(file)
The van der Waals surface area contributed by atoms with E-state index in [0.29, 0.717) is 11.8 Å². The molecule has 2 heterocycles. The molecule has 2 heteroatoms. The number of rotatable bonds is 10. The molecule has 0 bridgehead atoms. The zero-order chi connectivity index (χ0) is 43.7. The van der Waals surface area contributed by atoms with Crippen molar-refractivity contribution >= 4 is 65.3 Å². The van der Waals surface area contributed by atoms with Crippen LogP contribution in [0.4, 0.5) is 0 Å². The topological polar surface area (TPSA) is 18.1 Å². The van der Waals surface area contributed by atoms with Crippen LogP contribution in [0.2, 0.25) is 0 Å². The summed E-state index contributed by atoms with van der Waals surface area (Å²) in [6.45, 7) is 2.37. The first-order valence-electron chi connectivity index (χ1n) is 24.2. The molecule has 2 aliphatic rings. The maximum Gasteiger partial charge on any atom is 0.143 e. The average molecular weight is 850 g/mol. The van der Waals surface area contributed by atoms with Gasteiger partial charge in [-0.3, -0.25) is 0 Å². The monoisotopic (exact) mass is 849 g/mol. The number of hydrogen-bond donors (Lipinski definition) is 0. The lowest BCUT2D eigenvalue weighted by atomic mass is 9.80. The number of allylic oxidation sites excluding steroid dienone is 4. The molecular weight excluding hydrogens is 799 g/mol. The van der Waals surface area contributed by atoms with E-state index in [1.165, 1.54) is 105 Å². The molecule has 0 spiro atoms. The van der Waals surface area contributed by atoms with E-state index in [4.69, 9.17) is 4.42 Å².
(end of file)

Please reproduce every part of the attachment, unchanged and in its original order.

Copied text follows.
The van der Waals surface area contributed by atoms with E-state index in [0.29, 0.717) is 11.8 Å². The molecule has 2 heterocycles. The molecule has 2 heteroatoms. The number of rotatable bonds is 10. The molecule has 0 bridgehead atoms. The zero-order chi connectivity index (χ0) is 43.7. The van der Waals surface area contributed by atoms with Crippen molar-refractivity contribution >= 4 is 65.3 Å². The van der Waals surface area contributed by atoms with Crippen LogP contribution in [0.4, 0.5) is 0 Å². The topological polar surface area (TPSA) is 18.1 Å². The van der Waals surface area contributed by atoms with Crippen LogP contribution in [0.2, 0.25) is 0 Å². The summed E-state index contributed by atoms with van der Waals surface area (Å²) in [6.45, 7) is 2.37. The first-order valence-electron chi connectivity index (χ1n) is 24.2. The molecule has 2 aliphatic rings. The maximum Gasteiger partial charge on any atom is 0.143 e. The average molecular weight is 850 g/mol. The van der Waals surface area contributed by atoms with Gasteiger partial charge in [-0.3, -0.25) is 0 Å². The monoisotopic (exact) mass is 849 g/mol. The number of hydrogen-bond donors (Lipinski definition) is 0. The lowest BCUT2D eigenvalue weighted by atomic mass is 9.80. The number of allylic oxidation sites excluding steroid dienone is 4. The molecular weight excluding hydrogens is 799 g/mol. The van der Waals surface area contributed by atoms with E-state index in [1.165, 1.54) is 105 Å². The molecule has 0 spiro atoms. The van der Waals surface area contributed by atoms with E-state index in [4.69, 9.17) is 4.42 Å².